Some people would agree that developing a software is similar to playing Jenga. Jenga is a game that is based on the premise of stacking wooden blocks one on top of the other in order to construct a tower. Players take turns and each takes away only one block at a time. The purpose is to progressively build a taller construction without causing the stack to collapse. Software development could be said to follow comparable fundament. Writing codes requires concentration and insists on using logistics and analytical thinking so that when something is added or changed, it does not knock over the entire work. One miscalculated movement or wrong selection of element and the whole project may result in destabilization or, worst case scenario, complete failure. So what, then, can provide a context for successful software development…? A set of key standards perhaps?
Bellow we are providing several essential principles which, if well implemented, can help developers create reliable, understandable, well-designed and, most of all, perfectly working software which equally satisfies creators and clients.
- Provide Noticeable Value
If a tree falls in a forest and no one is around to hear it, does it make a sound? If an already developed software is said to offer some sort of value which no one else apart from the developer can understand, does it really offer value? Every user seeks value and every software developer should make sure to add understandable value to the newly developed solution or to increment such value in an already distributed solution. Every time developers get their hands on a project, they must acknowledge the fact that someone else will use and take advantage of what is being produced. Therefore, they are expected to design not only an industry-responsive and industrially strong software, but one the value of which is recognizable and easily ostensible. There are always third-parties that will have to understand what they have been given. So code with the know-how of a software developer but with an eye or expectations of a user.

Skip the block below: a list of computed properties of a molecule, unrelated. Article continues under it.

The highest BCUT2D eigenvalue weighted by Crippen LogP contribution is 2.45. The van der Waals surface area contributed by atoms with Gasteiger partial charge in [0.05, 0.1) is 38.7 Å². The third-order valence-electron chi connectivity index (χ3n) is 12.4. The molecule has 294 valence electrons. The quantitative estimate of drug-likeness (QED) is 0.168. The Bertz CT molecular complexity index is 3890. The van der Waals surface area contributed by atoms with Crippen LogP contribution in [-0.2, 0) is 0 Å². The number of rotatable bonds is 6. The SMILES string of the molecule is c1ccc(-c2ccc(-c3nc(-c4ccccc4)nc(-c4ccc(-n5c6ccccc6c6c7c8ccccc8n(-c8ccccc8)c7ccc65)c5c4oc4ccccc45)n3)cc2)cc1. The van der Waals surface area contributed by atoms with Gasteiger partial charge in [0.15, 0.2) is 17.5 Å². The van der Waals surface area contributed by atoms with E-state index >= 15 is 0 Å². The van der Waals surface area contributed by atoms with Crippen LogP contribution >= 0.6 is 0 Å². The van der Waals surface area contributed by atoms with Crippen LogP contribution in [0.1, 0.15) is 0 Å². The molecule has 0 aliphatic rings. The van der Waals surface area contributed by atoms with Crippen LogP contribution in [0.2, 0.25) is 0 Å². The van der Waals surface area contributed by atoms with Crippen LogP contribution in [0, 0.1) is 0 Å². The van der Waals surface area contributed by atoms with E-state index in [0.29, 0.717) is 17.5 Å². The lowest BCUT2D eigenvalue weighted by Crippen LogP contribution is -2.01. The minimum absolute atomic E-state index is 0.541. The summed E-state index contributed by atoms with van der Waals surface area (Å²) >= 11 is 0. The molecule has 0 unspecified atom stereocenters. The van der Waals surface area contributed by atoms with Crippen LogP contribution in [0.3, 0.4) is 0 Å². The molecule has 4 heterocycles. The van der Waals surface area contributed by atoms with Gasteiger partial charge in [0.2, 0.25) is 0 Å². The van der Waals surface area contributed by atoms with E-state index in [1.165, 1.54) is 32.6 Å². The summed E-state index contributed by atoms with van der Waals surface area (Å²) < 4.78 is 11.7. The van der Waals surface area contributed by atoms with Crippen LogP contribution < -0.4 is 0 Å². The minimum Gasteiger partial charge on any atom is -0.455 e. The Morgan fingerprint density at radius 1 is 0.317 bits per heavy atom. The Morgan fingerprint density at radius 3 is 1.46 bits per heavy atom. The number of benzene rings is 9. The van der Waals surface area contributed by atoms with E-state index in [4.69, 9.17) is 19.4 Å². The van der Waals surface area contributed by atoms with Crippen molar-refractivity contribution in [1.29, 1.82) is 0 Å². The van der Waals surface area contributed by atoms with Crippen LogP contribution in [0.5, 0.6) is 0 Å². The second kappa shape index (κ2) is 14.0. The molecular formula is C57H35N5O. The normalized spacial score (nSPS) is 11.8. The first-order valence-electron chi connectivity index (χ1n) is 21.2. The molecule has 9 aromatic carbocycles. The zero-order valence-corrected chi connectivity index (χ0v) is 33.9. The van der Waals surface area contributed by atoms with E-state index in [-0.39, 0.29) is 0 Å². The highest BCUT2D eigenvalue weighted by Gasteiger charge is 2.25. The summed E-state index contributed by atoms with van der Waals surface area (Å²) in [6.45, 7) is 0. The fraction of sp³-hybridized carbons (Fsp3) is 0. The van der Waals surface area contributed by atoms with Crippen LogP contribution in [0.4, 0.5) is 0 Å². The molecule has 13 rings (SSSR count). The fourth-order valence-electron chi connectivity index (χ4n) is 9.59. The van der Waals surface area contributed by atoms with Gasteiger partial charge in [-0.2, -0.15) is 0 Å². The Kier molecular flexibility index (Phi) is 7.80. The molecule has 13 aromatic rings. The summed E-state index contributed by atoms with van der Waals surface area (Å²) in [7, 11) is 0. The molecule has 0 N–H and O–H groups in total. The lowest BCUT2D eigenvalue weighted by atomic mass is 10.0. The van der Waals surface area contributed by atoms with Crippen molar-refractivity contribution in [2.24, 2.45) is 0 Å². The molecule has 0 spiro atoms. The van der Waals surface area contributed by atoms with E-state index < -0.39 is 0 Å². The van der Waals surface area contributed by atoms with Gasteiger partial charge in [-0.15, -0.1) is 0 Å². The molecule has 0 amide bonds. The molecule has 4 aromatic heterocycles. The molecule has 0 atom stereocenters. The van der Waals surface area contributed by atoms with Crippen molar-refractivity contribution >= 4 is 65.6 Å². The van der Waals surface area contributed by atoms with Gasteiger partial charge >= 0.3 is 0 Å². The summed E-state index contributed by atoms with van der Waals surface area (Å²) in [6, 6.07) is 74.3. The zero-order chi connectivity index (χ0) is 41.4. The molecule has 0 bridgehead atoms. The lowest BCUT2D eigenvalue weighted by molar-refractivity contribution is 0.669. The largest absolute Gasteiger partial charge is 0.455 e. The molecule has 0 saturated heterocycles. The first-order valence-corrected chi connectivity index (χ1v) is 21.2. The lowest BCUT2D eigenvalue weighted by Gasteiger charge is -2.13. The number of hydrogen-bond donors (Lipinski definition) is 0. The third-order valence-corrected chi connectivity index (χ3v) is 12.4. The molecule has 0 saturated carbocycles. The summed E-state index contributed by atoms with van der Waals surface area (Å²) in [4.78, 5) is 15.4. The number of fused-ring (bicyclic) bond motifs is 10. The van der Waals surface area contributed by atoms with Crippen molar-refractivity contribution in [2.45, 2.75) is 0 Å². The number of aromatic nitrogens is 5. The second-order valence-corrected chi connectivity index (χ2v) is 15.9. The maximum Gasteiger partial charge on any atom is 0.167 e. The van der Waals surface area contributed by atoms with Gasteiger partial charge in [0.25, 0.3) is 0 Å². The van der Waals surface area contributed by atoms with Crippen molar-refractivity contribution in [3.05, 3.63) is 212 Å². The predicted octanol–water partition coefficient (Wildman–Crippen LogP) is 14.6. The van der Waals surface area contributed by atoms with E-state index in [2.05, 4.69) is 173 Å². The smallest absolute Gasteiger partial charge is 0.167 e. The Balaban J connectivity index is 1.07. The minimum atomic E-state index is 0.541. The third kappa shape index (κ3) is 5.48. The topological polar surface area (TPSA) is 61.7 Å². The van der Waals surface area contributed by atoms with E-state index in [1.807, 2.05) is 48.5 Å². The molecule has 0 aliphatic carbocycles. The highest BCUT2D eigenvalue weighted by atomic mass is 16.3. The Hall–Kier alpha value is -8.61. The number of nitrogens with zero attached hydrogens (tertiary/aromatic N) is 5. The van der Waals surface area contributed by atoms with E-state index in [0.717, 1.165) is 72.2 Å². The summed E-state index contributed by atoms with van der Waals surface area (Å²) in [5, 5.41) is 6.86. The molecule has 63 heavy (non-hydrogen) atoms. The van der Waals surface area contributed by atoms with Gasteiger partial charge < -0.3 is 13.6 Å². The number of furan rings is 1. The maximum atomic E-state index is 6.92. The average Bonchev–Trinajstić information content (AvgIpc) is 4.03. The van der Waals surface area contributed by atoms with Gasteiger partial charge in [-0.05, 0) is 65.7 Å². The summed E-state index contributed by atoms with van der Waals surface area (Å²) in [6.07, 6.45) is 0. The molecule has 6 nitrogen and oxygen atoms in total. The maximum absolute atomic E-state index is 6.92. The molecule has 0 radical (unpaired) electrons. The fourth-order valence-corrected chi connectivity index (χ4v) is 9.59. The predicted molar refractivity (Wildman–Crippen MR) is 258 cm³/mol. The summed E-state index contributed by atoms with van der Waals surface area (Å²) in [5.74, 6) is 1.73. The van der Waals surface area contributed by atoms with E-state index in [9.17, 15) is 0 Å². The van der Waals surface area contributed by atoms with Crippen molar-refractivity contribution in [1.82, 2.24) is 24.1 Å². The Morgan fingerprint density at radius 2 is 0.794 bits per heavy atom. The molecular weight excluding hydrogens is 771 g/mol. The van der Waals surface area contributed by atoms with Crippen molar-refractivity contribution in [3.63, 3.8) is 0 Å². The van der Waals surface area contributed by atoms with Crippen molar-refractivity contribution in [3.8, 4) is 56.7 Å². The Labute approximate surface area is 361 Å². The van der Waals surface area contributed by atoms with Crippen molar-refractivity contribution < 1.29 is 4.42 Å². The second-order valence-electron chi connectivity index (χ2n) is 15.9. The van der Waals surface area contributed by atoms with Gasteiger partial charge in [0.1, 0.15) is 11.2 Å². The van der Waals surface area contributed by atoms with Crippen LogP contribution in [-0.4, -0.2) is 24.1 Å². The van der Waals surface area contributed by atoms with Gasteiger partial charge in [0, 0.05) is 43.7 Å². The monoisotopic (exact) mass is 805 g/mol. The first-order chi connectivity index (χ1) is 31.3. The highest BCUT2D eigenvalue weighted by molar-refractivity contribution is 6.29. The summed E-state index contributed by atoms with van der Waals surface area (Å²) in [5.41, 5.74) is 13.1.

The role of DRY (an acronym for Don’t Repeat Yourself) is vital to understand… from the first time and without having to explain it twice. The principle is based on the strategical approach to “divide and conquer.” Initially, the complexity of large software projects can be really overwhelming. Because of their solidified difficultness, so to speak, such projects may take too much time, resources and efforts. In order to manage this type of situations, a good strategy would be to try to shrink the complexity by dividing the workload or the system into smaller subsystems and components. With such subroutines the scope of tasks will be easier to complete and unnecessary repetitions will be avoided. Which, in return, will save time, resources and efforts. The DRY principle has been coined by Andy Hunt and Dave Thomas in their book The Pragmatic Programmer (which we mentioned in our previous article), and it explains that “Every piece of knowledge must have a single, unambiguous, authoritative representation within a system.”
Keep it Simple, Stupid (KISS) is a principle the strength of which lies in the simplicity of the design of different systems. This is to say that a software works best when it is made rather simple. To interpret it differently, KISS indicates that the simpler the system is, the easier it operates. And here, simplicity may well be understood as a software which is more easily manageable and less error-prone indeed. However, that doesn’t mean that simplicity equals lack of internal features. They shouldn’t be neglected in the name of simplicity. On the contrary. The most well-crafted designs which are simple and simultaneously discard any lavish “decoration”, require a lot of work, knowledge and craftsmanship.
- You Aren’t Gonna Need It
YAGNI emerged as a cornerstone to Extreme Programming. The principle says: “Always implement things when you actually need them, never when you just foresee that you may need them.” In other words, coders should create code only when such code is required. Never code for the future. Code for the present, because coding is one rawer version of Art that suits Just-In-Time businesses.
Undoubtedly this is placed among the key principles behind building stable software project. Thinking clearly, rationally and logically is essential when coding. When a developer is reasoning and looking at things not only objectively but carefully, then this person is more likely to develop clean and effective software which can become the central measure for progress.
Software development isn’t done by mere magic. Just like any other practice or routine activity, it depends on an abundance of standards which are established across time. The repetitive flair for accomplishment also exists in the world of binary digits and therefore it urges developers to achieve the best possible results. Striving for triumphant realizations of software projects, programmers and software engineers obtain a number of principles that lead to building better performing software.